Okay, let me clarify that. There are actually quite a few well-directed sequences in this movie (I loved the foot chase between L and Light, with Lakeith Stanfield a graceful, terrifying silhouette against a neon-blue background), and I still think Wingard is a good man to have behind the camera as long as he doesn’t do much else. But there is so much here that is bad no matter which way you cut it: gruntingly obvious exposition, music choices so on-the-nose that sometimes I couldn’t tell whether I was meant to be in on the joke or not, death scenes that drew from Final Destination in their Machiavellian bloodiness but without the sense of fun that that iconic franchise indulged in. I could sit here and list everything wrong with this film piece-by-piece – that it seems more taken with goofy, over-the-top, and utterly charmless action sequences than with the cerebral brilliance that should define the story, that Nat Wolff seems clinically devoid of acting talent and runs like a twat, that there are a handful of mind-buggeringly annoying continuity errors that should have been picked up somewhere along the line but are infuriatingly still there.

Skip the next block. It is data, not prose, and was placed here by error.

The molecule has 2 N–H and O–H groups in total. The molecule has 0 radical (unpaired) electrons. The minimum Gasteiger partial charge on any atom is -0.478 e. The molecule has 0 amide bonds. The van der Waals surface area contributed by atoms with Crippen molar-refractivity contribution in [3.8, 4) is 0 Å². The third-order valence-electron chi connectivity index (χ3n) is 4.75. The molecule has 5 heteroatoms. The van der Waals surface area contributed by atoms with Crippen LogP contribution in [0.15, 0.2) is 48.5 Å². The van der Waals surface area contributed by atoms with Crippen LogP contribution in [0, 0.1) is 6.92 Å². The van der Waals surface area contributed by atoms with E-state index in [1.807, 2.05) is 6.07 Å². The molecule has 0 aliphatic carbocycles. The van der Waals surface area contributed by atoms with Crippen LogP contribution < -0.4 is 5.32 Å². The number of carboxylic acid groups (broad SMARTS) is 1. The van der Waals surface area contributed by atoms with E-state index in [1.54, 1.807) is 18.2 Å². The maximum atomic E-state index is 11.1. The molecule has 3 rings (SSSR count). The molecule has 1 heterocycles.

But that would be pointless, and besides, most of you who care enough to have read this far have probably seen the movie and understand precisely what I’m talking about. Adam Wingard’s Death Note is sloppily made and falls apart under the remotest amount of scrutiny, not that you should even volunteer it that much effort. It doesn’t deserve that much. In some ways, I feel bad for Wingard, because he obviously put a lot of time, effort, and passion into adapting one of the most iconic and brilliant mangas to come out of the genre in the last ten years. But that doesn’t mean that he made a good film, just because he cared. And it doesn’t mean that everyone criticising it is a troll.